I chose a two-mile stretch on my trail. I ran two miles out, then turned around and ran two miles back, then turned around and completed one more mile. The first two miles were easy because there was no wind and it was a slight downhill grade, but then when I turned around at mile 3 the wind resistance and slight incline got to me, and my pace slowed a bit. By mile 5 I was almost depleted and exhausted, it was hard to maintain the fast pace. Tempo runs are hard; you want to stop and catch your breath, but you can't. You are pushing yourself almost to your limit, and you have to keep your head in the game, otherwise it is too easy to walk or slow down and stop. This is where mind over matter comes into play. One thing that has helped me stay focused, CogniTea. I drink a cup before every run to help me stay focused and give me a little extra boost of energy. Fuel is equally important, you don't want to try and run on empty! You need to have your tank full. (glycogen stores)


FRIDAY: Cross Training Day: Row Machine 

Today I went to the gym and rowed at a moderately hard pace for 35 minutes. I really like the row machine because I can get a total body workout done in a short amount of time. Just make sure you Google a few tutorial videos on how to properly row on a row machine. I have seen some pretty crazy things out there, and if you don't do it correctly, you don't get the benefit of a total body workout, and you may end up with an injury.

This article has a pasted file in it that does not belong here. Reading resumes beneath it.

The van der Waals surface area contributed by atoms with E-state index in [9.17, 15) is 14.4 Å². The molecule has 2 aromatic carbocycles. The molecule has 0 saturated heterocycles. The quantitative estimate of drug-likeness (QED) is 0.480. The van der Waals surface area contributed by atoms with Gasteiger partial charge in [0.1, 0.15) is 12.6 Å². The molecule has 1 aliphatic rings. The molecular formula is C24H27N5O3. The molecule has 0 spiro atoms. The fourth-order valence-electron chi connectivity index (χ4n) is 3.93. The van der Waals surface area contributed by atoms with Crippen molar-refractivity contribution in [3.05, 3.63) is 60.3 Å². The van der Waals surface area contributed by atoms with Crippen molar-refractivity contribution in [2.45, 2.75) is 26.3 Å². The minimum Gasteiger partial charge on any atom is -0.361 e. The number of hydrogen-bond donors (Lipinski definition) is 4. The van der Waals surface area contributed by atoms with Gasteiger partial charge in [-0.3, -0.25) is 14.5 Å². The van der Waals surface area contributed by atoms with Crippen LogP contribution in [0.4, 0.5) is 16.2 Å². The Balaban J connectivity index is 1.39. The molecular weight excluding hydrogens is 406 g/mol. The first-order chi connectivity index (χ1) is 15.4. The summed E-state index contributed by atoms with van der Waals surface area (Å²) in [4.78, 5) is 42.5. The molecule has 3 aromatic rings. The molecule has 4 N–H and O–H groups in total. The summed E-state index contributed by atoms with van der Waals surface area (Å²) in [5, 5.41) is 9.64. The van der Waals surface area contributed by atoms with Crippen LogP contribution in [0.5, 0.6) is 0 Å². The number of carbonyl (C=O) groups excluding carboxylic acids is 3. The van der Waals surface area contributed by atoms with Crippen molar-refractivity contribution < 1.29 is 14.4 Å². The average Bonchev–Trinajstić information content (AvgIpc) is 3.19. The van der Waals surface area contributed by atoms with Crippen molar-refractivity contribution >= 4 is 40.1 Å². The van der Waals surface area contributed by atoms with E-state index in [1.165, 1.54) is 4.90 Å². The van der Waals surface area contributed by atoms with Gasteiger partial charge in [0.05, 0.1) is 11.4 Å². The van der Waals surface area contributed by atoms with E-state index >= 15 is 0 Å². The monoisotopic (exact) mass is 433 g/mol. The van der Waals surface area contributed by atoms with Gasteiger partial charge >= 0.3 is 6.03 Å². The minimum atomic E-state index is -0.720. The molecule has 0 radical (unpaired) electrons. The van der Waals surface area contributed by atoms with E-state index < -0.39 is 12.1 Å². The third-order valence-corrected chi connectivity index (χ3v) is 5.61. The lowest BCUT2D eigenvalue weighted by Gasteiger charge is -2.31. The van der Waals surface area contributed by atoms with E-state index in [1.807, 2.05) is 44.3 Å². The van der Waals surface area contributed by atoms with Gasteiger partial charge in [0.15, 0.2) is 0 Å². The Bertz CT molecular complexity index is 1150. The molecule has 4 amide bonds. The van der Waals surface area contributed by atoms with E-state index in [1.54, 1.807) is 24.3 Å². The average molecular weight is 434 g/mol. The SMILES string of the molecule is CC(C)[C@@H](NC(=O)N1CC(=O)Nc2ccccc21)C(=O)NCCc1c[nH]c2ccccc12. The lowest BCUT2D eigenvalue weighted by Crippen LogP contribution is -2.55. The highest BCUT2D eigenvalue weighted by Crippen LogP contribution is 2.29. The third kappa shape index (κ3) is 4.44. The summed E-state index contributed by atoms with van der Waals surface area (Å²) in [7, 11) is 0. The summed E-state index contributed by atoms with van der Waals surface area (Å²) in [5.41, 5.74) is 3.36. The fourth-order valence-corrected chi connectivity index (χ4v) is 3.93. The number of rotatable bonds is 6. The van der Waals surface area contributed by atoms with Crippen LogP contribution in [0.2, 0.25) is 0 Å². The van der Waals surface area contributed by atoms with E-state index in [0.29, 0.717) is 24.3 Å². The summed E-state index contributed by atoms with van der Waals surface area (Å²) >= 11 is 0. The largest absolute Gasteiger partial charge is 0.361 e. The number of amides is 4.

SATURDAY:  Day of Rest 

I worked the Nuun booth at the LA Fitness Expo today from 10:00 am  -6:30 pm, so it wasn't really a day of rest since I was on my feet all day long. I did stay hydrated with Nuun knowing I was going to be doing my long run on Sunday.


SUNDAY: Long Slow Distance

Remember, Long Slow Distance runs are just that, slow!  You are training your endurance. If you try and run every long run at race pace, its like running a race every week which requires extra time to recover. You should be running your endurance runs at about 20-60 seconds slower than race pace.

Don't forget to pack your fuel and practice your hydration  during your long runs. Your body needs fuel about every 45 minutes during endurance runs or anything over one hour. This is the time to practice for your race and see which fuel and hydration works best. I prefer Huma Chia Energy Gels and Nuun Hydration.

My long run was 20 miles and my average pace was 8:46, which was a little faster than my scheduled 8:57 pace. I am practicing the Boston Marathon Course as much as possible, so I begin my long run with a four-mile downhill.  Then I decided to try out some new trails in my area, I did have to stop quite a bit to stay on the correct trail.  There were a lot of hills, which is good because the Boston Marathon has a lot of hills at the end of the race. I ended up having to call my husband at one point to bring me some more water because I wasn't near any park where I could refill. I ran out and back on the new trail and called my husband to come get me when I reached mile 20, since I was two miles from home and a bit depleted. I packed my Huma (3) and took one every 45 minutes, and I packed two Nuun tablets so I could add them to my water bottle. This year, I have decided to run in the late afternoon (2:30 pm) so I can enjoy my Sunday mornings with the family and church, and then I can take in the beautiful sunsets. Plus it helps to get my body used to running later in the day, since Boston doesn't start first thing in the morning.